• Blog Post: Capturing XML and Inserting XML in a Word Document

    In almost any solution you build in Word, there will be times that you either want to capture the content from part of the document, or insert some additional content at some location in the document. One example scenario I've seen for this are clause libraries where folks want to store a collection...
  • Blog Post: Intro to Word XML Part 5: Opening custom XML

    [This post was removed due to legal concerns]
  • Blog Post: Transforming Word XML to XSL-FO

    We put an article up back in the winter on transforming from WordprocessingML into XSL-FO. From there, you can go into other formats like PDF. Not sure if you guys have already seen this, but if not you should check it out: http://msdn.microsoft.com/office/understanding/word/codesamples/default.aspx...
  • Blog Post: Intro to Word XML Part 4: Schema Validation

    In the Intro to Word XML Part 3 , I showed how you could add your own XML to a Word document. I also briefly touched on how you could take advantage of the XML to make programming against the document a lot easier. Let's now briefly explore data validation. Schema Validation If you go to http:...
  • Blog Post: Slashdot article on Apple outputting Word XML format

    Slashdot: MS Office XML Format Now in TextEdit I saw this the other day on slashdot. I have to admit that this is the first time I've heard about this and I'm not really familiar with exactly what is being output by TextEdit. In the slashdot post there is a link to an example file , and if that's...
  • Blog Post: Redaction add-in for Word 2003

    This isn't a post on XML or the file formats, but I just saw this and wanted to link to it. Just the other day a tool was posted that allows you to do redaction on a Word document. You can get the download here: http://www.microsoft.com/downloads/details.aspx?FamilyId=028C0FD7-67C2-4B51-8E87-65CC9F30F2ED&displaylang...
  • Blog Post: Intro to Word XML Part 3: Using Your Own Schema

    [This post has been removed due to legal concerns]
  • Blog Post: Word XML's Context Free Chunks: Building a document from multiple pieces of content

    This is a bit of a more obscure feature that I like to point out every now and then. It's great if you are interested in building up a Word document from multiple pieces of content. This is a common scenario I've talked with a number of folks about over the years. In the design of WordprocessingML it...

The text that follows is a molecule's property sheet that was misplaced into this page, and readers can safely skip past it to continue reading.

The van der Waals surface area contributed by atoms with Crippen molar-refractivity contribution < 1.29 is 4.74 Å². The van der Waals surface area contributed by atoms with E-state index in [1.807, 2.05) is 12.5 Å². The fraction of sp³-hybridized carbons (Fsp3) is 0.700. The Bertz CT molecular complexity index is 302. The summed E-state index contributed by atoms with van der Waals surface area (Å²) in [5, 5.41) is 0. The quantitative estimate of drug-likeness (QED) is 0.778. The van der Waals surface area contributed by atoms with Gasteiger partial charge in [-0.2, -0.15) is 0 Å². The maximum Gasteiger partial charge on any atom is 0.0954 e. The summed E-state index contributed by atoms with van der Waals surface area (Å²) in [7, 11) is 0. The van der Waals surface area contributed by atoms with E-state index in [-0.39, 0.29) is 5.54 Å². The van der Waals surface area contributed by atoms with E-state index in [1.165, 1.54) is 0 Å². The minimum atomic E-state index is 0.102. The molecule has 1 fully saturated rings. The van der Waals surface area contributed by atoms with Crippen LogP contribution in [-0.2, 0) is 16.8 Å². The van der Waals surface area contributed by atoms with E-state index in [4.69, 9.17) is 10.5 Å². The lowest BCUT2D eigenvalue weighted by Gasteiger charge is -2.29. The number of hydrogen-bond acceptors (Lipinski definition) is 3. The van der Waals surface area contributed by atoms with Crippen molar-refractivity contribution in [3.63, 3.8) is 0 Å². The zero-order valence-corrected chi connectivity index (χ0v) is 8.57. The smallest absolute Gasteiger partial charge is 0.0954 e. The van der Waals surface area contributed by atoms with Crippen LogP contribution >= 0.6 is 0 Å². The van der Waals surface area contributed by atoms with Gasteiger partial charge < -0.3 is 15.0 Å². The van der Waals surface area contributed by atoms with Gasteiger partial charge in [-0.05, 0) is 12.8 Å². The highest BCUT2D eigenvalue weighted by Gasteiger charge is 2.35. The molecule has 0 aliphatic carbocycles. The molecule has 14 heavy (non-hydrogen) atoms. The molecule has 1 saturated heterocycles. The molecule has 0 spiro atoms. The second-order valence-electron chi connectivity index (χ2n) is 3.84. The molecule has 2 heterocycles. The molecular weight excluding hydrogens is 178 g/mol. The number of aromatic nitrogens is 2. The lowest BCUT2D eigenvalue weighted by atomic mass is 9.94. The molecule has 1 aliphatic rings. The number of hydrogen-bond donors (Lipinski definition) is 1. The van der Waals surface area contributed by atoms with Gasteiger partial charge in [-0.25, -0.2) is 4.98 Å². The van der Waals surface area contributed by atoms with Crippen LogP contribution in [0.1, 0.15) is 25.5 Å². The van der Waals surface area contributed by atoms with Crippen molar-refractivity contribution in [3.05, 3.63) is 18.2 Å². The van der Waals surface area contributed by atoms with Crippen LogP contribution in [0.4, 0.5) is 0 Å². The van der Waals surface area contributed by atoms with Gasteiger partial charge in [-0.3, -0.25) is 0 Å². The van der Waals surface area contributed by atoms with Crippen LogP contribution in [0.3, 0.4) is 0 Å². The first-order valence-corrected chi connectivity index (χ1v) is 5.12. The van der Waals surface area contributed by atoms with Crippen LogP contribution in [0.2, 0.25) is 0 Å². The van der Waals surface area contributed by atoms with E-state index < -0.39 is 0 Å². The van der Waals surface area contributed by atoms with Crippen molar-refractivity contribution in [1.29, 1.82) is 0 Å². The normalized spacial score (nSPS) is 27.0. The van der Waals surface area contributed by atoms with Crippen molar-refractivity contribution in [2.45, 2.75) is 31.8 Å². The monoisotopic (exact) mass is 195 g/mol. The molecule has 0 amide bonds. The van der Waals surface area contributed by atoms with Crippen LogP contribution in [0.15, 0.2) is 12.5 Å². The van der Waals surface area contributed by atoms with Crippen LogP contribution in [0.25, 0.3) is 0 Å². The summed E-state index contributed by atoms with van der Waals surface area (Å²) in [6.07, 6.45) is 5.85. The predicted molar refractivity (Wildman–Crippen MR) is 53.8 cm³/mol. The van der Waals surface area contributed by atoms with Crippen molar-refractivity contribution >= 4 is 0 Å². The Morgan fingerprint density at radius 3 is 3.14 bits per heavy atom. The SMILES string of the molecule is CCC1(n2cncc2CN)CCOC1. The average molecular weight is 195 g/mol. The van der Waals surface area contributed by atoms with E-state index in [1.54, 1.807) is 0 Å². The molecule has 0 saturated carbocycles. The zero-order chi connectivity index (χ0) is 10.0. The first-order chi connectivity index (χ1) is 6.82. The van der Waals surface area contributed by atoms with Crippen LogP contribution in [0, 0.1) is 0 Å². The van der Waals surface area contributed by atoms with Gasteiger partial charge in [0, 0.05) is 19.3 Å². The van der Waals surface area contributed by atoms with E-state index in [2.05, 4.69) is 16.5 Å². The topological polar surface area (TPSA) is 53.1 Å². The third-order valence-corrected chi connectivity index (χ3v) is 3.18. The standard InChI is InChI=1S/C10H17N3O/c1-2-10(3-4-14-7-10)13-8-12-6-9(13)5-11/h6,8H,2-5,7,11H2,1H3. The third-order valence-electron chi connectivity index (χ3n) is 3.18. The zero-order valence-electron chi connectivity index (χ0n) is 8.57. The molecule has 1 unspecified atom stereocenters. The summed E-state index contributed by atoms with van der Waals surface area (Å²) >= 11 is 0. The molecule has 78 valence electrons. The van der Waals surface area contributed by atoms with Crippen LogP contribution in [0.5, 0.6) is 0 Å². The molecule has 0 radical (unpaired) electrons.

• Blog Post: Intro to Word XML Part 2: Simple Formatting

    If you read Part 1 of the Word XML Introduction, you saw the basics behind a Word document, as well as how basic formatting can be applied. The Word XML schemas were designed to closely map the structures that Word uses internally to represent a document. A Word document is essentially a collection of...
  • Blog Post: Article on Document Security

    I just read this post on document security: http://news.com.com/Document+security+Tell+me+another+joke/2010-1071_3-5783062.html?part=rss&tag=5783062&subj=news Obviously there are many different issues here, some easier to solve than others. Some of the problems are approachable with transparent...
  • Blog Post: Word XSLT: Data Only Transform

    If you've played around with Word 2003's XML support, you're probably aware that you can load your own schemas into Word and markup the document with your XML. When you save the file out, you get both the WordML and your XML mixed together. This allows you to search the files for your XML while still...
  • Blog Post: Try Office 2003 XML Yourself - Free Online Labs

    Are you interested in learning more about XML support in Office 2003? There are some great labs available online to help people get more familiar with the XML support in Office. These labs are available to everyone, you just need to set up an account (which is "free and painless"). It's really cool,...
  • Blog Post: Why do Office ".xml" files behave differently from other ".xml" files?

    Some of you who have worked with Office 2003 xml files may have noticed that while we use the ".xml" extension, the files still show unique icons and the original application is launched when you double click them. The files are totally valid XML files following the W3C 1.0 spec. The reason they behave...